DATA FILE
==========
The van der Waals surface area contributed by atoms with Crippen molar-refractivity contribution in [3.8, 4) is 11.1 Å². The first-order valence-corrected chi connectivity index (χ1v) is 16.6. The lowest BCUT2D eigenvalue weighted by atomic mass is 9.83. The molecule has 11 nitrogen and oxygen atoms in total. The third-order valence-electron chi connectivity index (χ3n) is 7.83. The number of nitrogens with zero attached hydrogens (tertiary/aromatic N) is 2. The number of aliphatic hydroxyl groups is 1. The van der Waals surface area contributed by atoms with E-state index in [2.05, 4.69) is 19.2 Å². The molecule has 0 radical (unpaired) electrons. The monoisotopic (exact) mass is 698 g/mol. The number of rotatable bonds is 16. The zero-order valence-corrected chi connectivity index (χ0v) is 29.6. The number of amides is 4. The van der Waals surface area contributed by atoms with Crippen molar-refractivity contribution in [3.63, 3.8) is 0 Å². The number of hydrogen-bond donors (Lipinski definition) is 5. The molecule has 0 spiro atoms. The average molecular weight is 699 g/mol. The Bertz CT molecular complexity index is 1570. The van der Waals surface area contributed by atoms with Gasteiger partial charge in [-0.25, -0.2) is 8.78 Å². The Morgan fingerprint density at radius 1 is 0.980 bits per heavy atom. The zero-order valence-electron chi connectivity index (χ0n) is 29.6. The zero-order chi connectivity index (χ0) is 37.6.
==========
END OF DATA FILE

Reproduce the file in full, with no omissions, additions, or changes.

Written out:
The van der Waals surface area contributed by atoms with Crippen molar-refractivity contribution in [3.8, 4) is 11.1 Å². The first-order valence-corrected chi connectivity index (χ1v) is 16.6. The lowest BCUT2D eigenvalue weighted by atomic mass is 9.83. The molecule has 11 nitrogen and oxygen atoms in total. The third-order valence-electron chi connectivity index (χ3n) is 7.83. The number of nitrogens with zero attached hydrogens (tertiary/aromatic N) is 2. The number of aliphatic hydroxyl groups is 1. The van der Waals surface area contributed by atoms with E-state index in [2.05, 4.69) is 19.2 Å². The molecule has 0 radical (unpaired) electrons. The monoisotopic (exact) mass is 698 g/mol. The number of rotatable bonds is 16. The zero-order valence-corrected chi connectivity index (χ0v) is 29.6. The number of amides is 4. The van der Waals surface area contributed by atoms with Crippen molar-refractivity contribution in [3.63, 3.8) is 0 Å². The number of hydrogen-bond donors (Lipinski definition) is 5. The molecule has 0 spiro atoms. The average molecular weight is 699 g/mol. The Bertz CT molecular complexity index is 1570. The van der Waals surface area contributed by atoms with Gasteiger partial charge in [-0.25, -0.2) is 8.78 Å². The Morgan fingerprint density at radius 1 is 0.980 bits per heavy atom. The zero-order valence-electron chi connectivity index (χ0n) is 29.6. The zero-order chi connectivity index (χ0) is 37.6.